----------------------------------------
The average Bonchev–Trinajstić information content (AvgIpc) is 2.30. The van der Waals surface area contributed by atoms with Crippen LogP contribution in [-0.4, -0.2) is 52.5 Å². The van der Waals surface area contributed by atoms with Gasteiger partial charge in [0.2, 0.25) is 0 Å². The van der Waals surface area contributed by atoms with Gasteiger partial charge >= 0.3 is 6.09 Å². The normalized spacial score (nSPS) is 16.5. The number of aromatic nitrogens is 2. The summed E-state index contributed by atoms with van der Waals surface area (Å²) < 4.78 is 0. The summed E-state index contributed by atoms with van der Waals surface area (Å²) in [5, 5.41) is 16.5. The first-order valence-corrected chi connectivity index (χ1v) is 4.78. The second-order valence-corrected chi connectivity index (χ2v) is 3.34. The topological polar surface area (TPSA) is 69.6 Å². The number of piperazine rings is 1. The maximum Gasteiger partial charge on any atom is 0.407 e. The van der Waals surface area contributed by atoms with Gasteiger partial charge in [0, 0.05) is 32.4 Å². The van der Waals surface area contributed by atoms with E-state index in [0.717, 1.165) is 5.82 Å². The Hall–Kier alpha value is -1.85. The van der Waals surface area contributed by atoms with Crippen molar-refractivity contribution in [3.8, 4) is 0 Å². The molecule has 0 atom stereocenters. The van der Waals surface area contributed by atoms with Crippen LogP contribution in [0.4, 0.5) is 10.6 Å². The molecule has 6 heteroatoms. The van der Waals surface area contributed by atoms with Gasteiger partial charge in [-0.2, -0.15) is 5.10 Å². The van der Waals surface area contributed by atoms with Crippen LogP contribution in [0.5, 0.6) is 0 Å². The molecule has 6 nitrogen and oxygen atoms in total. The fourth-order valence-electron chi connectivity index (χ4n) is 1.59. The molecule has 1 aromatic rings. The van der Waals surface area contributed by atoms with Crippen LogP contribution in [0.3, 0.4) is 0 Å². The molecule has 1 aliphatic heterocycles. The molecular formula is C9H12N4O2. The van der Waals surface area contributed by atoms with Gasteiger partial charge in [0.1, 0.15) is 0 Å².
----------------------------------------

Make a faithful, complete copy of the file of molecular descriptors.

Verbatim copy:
The average Bonchev–Trinajstić information content (AvgIpc) is 2.30. The van der Waals surface area contributed by atoms with Crippen LogP contribution in [-0.4, -0.2) is 52.5 Å². The van der Waals surface area contributed by atoms with Gasteiger partial charge in [0.2, 0.25) is 0 Å². The van der Waals surface area contributed by atoms with Gasteiger partial charge >= 0.3 is 6.09 Å². The normalized spacial score (nSPS) is 16.5. The number of aromatic nitrogens is 2. The summed E-state index contributed by atoms with van der Waals surface area (Å²) < 4.78 is 0. The summed E-state index contributed by atoms with van der Waals surface area (Å²) in [5, 5.41) is 16.5. The first-order valence-corrected chi connectivity index (χ1v) is 4.78. The second-order valence-corrected chi connectivity index (χ2v) is 3.34. The topological polar surface area (TPSA) is 69.6 Å². The number of piperazine rings is 1. The maximum Gasteiger partial charge on any atom is 0.407 e. The van der Waals surface area contributed by atoms with Gasteiger partial charge in [0, 0.05) is 32.4 Å². The van der Waals surface area contributed by atoms with E-state index in [0.717, 1.165) is 5.82 Å². The Hall–Kier alpha value is -1.85. The van der Waals surface area contributed by atoms with Crippen molar-refractivity contribution in [3.8, 4) is 0 Å². The molecule has 0 atom stereocenters. The van der Waals surface area contributed by atoms with Crippen LogP contribution in [0.4, 0.5) is 10.6 Å². The molecule has 6 heteroatoms. The van der Waals surface area contributed by atoms with Gasteiger partial charge in [-0.2, -0.15) is 5.10 Å². The van der Waals surface area contributed by atoms with Crippen LogP contribution in [0.5, 0.6) is 0 Å². The molecule has 6 nitrogen and oxygen atoms in total. The fourth-order valence-electron chi connectivity index (χ4n) is 1.59. The molecule has 1 aromatic rings. The van der Waals surface area contributed by atoms with Crippen LogP contribution in [0.3, 0.4) is 0 Å². The molecule has 1 aliphatic heterocycles. The molecular formula is C9H12N4O2. The van der Waals surface area contributed by atoms with Gasteiger partial charge in [0.1, 0.15) is 0 Å².